It is important to note that natural changes related to substance use can go in either direction. In response to an impending divorce, for example, one individual may begin to drink heavily whereas another may reduce or stop using alcohol. People who use psychoactive substances thus can and do make many choices regarding consumption patterns without professional intervention.

Stages of Change

Theorists have developed various models to illustrate how behavioral change happens. In one perspective, external consequences and restrictions are largely responsible for moving individuals to change their substance use behaviors. In another model, intrinsic motivations are responsible for initiating or ending substance use behaviors. Some researchers believe that motivation is better described as a continuum of readiness than as separate stages of change (Bandura, 1997; Sutton, 1996). This hypothesis is also supported by motivational research involving serious substance abuse of illicit drugs (Simpson and Joe, 1993).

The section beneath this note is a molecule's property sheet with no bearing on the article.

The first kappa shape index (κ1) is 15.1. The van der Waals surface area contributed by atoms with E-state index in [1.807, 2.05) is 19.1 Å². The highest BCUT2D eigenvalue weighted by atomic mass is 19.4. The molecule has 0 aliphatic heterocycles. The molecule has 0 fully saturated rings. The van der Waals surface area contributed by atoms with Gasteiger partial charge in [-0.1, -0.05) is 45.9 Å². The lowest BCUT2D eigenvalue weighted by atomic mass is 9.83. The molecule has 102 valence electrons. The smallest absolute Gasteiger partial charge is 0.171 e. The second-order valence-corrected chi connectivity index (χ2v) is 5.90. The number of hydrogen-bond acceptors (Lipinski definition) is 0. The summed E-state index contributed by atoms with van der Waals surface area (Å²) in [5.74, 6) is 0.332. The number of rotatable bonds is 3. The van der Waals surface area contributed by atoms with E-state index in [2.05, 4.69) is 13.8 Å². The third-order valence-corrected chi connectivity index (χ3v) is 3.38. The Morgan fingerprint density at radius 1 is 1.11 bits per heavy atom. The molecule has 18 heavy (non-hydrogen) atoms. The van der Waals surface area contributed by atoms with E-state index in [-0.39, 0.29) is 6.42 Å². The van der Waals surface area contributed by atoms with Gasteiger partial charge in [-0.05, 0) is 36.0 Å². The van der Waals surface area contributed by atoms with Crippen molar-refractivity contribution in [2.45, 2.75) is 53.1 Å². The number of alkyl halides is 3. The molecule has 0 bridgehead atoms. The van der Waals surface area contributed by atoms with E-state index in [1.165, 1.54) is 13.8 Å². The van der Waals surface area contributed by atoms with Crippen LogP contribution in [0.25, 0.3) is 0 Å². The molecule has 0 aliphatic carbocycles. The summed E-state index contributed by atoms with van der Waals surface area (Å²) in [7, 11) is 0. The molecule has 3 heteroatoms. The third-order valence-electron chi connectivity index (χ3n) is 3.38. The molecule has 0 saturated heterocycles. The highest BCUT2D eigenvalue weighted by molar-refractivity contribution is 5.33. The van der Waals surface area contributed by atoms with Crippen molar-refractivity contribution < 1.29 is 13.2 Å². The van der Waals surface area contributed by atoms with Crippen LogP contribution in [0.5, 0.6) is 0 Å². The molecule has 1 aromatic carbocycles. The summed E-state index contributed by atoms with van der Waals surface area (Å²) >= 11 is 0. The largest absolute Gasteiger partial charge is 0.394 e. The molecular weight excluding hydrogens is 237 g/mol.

The change process has been conceptualized as a sequence of stages through which people typically progress as they think about, initiate, and maintain new behaviors (Prochaska and DiClemente, 1984). This model emerged from an examination of 18 psychological and behavioral theories about how change occurs, including components that compose a biopsychosocial framework for understanding addiction. In this sense, the model is "transtheoretical" (IOM, 1990b).

This model also reflects how change occurs outside of therapeutic environments. The authors applied this template to individuals who modified behaviors related to smoking, drinking, eating, exercising, parenting, and marital communications on their own, without professional intervention. When natural self-change was compared with therapeutic interventions, many similarities were noticed, leading these investigators to describe the occurrence of change in steps or stages. They observed that people who make behavioral changes on their own or under professional guidance first "move from being unaware or unwilling to do anything about the problem to considering the possibility of change, then to becoming determined and prepared to make the change, and finally to taking action and sustaining or maintaining that change over time" (DiClemente, 1991, p. 191).